San Diego – San Diego voters will be told this fall that passage of a ballot measure to tax businesses selling recreational marijuana could generate an estimated $22 million for city coffers in the first year, according to documents made available Tuesday.
The estimate is part of a fiscal analysis of Measure N, which will go before voters in November. The City Clerks Office released fiscal and legal analyses on the dozen City of San Diego propositions that will be decided in the general election.
Measure N would only take effect if voters statewide approve Proposition 64, which would decriminalize recreational marijuana use. The drug is currently allowed under state law only for medical purposes.
The tax, proposed by Councilman Mark Kersey, who represents Rancho Bernardo, is designed to cover city regulatory costs of marijuana legalization, which is projected to be around $650,000 annually.
The intent of this measure is to protect the city from the potential costs of this new industry, Kersey told City News Service.
While the fiscal analysis is just a prediction, if approved by voters Measure N should generate enough funds to ensure that our core budget priorities like infrastructure and public safety are not negatively impacted by the costs to the city of legalized recreational marijuana, he said.
The levy would be 5 percent of gross receipts in the first year, rising to 8 percent the second year. The City Council would have discretion in the future to hike the rate to 15 percent. Marijuana sold for medical use would be exempted.
The citys Independent Budget Analysts office, which compiled the fiscal analyses on the local measures, based its revenue projection on whats occurred in Colorado, where recreational use is allowed. The IBA looked at Denver, which has roughly half of San Diegos population.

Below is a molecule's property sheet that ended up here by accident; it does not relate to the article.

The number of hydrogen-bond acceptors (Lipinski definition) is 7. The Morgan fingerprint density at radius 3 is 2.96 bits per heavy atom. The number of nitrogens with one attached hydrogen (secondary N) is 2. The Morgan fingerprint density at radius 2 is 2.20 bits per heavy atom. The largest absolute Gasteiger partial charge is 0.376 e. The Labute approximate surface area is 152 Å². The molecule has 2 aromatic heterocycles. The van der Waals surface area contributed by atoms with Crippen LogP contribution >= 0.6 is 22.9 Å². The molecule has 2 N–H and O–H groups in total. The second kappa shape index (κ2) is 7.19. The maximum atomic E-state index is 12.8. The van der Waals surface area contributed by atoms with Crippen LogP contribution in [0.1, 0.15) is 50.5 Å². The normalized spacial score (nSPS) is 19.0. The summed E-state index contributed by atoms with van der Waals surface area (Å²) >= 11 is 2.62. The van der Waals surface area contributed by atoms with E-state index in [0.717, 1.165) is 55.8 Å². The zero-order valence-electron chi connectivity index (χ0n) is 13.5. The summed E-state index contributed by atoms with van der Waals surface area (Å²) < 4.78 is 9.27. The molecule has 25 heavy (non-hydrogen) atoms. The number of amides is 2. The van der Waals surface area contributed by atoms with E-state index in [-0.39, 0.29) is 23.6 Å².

In 2015, Denver reported gross retail cannabis sales – excluding medical – of approximately $220 million from an average of 128 retail outlets, the IBA report said.
Adjusting Denvers sales for San Diegos population gives an estimated hypothetical sales figure for San Diego of $440 million, the report said. If the proposed (tax) were applied to this amount at the initial rate of 5 percent, the tax would raise approximately $22 million annually.
The report said annual revenue would jump to $35 million at the 8 percent tax rate.
Actual revenue would fluctuate depending on the number of non-medical cannabis businesses permitted in the city, which has yet to be determined; the rate at which the industry develops; the amount of consumer demand in the region, including availability in neighboring jurisdictions; and the price of recreational marijuana, which may change over time, according to the IBA.
The IBA said most of the measures on the ballot would have a minimal fiscal impact on the city. For those that do, the IBA said:
Measure C, the Chargers plan to hike hotel room taxes to help build a stadium and convention center annex, would raise between $1.3 billion and $1.6 billion for the project. But if revenues fall short of estimates, the citys general fund support may be necessary, reducing funding available for other public purposes.
Measure D, which restructures tourism spending, bans an expansion of the current convention center and addresses the future of Qualcomm Stadium, would raise hotel room taxes to generate an additional $18 million to $98 million annually for the city, depending on certain actions by area hotels.
Measure K, which would mandate automatic runoffs for municipal offices, would increase election costs in a range from $30,000 to $260,000 for additional voter materials and ballot counting, based on recent experience.